Iron Horse Rider by Adelle Laudan

Posted by Mrs Giggles on June 12, 2007 in 2 Oogies, Book Reviews, Genre: Contemporary

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Iron Horse Rider by Adelle Laudan
Iron Horse Rider by Adelle Laudan

Wild Child Publishing, $5.95, ISBN 1-934069-51-5
Contemporary Romance, 2007

In Adelle Laudan’s Iron Horse Rider, our biker hero Shane loses his wife in a road accident, goes on a pilgrimage where he bathes in waterfalls, becomes one with the wilderness, and ends up with the Micmic tribe where he and Chief Gray Owl go all “Me, big strong man. Me, sad. Like a Hemingway book. Ooh!” on me. This tribe is something straight out of a Pocahontas fantasy, complete with wise shamans telling cryptic stories full of Messages and sweet child-like innocent young girls like Tia, Chief Gray Owl’s daughter, whom Shane falls in love with just a few weeks at most after Kelly, the woman he professes that he can’t live without, has been buried. Or maybe Kelly’s been pushing up daisies a little bit longer than a few weeks, I don’t know, since chronology is pretty vague in this story.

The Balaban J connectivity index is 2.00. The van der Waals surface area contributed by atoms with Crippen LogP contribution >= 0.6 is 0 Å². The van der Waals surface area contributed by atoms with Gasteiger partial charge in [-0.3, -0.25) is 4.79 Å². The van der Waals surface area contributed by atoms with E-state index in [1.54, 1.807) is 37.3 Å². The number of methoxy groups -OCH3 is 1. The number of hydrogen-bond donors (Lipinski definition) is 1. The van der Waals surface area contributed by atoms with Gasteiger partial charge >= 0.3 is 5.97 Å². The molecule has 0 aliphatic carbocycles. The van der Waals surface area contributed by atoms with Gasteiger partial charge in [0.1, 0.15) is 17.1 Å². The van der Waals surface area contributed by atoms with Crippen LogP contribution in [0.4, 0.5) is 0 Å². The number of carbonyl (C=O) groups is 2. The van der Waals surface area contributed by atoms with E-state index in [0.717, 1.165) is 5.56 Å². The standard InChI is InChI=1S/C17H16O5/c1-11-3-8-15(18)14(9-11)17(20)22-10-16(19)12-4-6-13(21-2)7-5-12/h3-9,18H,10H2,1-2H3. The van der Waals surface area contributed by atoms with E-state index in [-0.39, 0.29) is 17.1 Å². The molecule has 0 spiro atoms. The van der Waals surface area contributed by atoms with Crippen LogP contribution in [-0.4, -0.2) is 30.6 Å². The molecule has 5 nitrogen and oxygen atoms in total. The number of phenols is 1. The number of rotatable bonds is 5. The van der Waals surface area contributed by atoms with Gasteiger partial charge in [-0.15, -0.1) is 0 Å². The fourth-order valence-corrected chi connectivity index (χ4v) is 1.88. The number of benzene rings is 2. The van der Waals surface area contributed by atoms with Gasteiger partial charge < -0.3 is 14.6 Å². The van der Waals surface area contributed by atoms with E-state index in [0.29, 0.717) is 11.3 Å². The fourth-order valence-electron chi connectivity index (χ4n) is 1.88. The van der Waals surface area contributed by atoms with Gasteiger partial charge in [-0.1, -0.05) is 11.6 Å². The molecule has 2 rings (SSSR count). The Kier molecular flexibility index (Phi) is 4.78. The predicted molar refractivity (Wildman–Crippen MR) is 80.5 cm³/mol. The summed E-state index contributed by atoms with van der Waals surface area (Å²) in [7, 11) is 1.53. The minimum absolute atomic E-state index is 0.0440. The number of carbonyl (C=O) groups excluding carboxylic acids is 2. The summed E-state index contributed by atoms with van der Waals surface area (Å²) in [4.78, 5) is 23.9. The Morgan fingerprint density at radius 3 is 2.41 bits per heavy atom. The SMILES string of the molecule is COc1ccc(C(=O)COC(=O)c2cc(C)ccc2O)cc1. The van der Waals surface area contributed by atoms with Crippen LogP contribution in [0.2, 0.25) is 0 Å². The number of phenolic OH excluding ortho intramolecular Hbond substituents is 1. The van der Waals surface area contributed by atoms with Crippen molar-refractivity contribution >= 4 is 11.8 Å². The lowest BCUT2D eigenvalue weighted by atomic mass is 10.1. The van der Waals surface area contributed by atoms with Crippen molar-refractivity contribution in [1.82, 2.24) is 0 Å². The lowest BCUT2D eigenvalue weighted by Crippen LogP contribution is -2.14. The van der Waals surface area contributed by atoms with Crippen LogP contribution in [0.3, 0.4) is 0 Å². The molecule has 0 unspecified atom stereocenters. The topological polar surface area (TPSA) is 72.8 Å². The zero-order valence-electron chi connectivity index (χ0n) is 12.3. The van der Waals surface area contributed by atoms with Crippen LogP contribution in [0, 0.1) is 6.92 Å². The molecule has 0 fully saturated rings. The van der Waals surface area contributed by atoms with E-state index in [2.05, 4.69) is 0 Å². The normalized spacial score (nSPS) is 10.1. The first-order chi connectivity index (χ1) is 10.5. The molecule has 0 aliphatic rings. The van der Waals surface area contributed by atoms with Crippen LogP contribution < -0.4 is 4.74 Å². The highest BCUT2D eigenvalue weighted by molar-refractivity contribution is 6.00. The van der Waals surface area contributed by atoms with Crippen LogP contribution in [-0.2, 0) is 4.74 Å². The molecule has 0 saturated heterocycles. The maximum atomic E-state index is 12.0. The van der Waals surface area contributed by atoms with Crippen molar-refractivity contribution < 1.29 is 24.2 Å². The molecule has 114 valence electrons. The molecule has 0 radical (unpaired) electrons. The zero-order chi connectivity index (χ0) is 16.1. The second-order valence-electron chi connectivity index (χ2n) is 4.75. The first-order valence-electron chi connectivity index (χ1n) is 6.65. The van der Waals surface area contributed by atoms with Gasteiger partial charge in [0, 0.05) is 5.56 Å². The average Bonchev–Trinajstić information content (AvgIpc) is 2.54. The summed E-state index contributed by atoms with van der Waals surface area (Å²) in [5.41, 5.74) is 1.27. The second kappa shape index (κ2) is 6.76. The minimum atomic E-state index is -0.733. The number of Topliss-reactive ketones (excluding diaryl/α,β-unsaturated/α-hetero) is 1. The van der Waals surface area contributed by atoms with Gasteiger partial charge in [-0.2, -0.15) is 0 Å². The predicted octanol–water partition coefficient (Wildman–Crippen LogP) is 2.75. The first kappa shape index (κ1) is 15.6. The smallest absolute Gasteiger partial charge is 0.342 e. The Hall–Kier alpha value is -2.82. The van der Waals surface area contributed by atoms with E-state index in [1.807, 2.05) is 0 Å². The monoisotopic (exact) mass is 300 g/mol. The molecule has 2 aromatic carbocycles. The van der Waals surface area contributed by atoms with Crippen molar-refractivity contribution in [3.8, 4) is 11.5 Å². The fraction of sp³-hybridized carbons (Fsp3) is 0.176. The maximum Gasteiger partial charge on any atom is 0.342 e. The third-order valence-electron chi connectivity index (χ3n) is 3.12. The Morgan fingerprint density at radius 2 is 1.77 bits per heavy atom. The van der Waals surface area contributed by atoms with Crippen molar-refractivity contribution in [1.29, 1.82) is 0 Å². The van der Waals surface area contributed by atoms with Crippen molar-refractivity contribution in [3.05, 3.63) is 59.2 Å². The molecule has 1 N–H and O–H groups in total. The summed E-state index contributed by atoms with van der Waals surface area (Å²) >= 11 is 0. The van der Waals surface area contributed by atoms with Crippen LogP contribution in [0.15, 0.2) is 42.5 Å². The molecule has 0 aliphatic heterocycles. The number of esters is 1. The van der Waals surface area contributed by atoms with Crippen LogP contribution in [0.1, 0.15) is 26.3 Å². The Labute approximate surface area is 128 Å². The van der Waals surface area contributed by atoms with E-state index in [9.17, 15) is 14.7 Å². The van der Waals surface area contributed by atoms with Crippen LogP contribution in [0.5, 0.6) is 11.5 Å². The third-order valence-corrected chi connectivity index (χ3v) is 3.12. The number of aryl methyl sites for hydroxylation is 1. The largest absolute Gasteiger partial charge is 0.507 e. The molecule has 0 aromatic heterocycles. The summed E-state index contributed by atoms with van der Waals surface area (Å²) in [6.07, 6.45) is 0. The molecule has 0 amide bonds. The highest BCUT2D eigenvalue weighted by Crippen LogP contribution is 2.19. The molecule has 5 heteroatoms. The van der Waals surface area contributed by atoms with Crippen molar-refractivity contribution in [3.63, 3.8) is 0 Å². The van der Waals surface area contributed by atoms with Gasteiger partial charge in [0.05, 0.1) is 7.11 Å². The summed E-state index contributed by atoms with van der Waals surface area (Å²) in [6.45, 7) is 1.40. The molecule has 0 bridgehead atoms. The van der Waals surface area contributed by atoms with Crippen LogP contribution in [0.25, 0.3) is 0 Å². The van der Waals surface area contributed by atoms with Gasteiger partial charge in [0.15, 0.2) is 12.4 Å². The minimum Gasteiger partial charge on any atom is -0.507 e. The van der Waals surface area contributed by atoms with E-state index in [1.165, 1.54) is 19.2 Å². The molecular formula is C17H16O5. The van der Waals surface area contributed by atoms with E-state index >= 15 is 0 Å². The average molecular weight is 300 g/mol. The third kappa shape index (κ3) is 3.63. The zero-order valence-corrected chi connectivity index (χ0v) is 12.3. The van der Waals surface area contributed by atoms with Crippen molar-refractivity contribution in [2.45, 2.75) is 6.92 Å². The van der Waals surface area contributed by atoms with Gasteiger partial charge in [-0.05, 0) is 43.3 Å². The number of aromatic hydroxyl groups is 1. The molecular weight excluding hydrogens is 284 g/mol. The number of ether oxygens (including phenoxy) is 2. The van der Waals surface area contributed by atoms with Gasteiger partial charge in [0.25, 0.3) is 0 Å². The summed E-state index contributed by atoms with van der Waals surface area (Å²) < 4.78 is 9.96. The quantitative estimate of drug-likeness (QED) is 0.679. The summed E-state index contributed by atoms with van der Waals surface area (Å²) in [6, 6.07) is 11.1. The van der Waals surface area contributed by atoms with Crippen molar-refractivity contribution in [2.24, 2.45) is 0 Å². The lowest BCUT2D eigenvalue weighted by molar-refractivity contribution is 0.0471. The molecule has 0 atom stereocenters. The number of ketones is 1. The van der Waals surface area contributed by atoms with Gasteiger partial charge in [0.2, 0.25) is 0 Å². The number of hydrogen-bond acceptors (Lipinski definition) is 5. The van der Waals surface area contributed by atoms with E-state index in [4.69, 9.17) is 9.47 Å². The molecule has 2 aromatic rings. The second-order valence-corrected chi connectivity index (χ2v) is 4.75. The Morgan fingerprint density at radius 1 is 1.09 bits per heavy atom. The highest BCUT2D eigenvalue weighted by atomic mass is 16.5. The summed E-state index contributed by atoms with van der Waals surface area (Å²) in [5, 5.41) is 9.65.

Tia is going to marry Raven, unfortunately, but Raven turns out to be a bad, bad fellow while Shane is determined to save her from the upcoming arranged marriage while trying to deny his feelings for her. I suppose it is supposed to make me love this story more when Kelly turns out to be less than perfect.

This one has an underdeveloped romance, but I believe the story emphasizes more on Shane’s coming to terms with himself and the secrets that will be revealed in this story rather than his love story with Tia. Unfortunately, Ms Laudan liberally adds in all the clichés one can think of into her story, from the mysterious Obi-Wan Kenobi mystic rider figure to the whole “Native Americans are so wise, kum-ba-yah hey-hey-yeah!” thing about the Micmic tribe. Shane tries very hard to be some anguished “me… big strong man… SAD!” fellow but dude, he’s just some bloke who falls in love with a new woman so quickly after his previous wife croaked. It also doesn’t help that the Native American characters behave more like cardboard stereotypes than real people.

Iron Horse Rider is not exactly something I would consider even halfway interesting.

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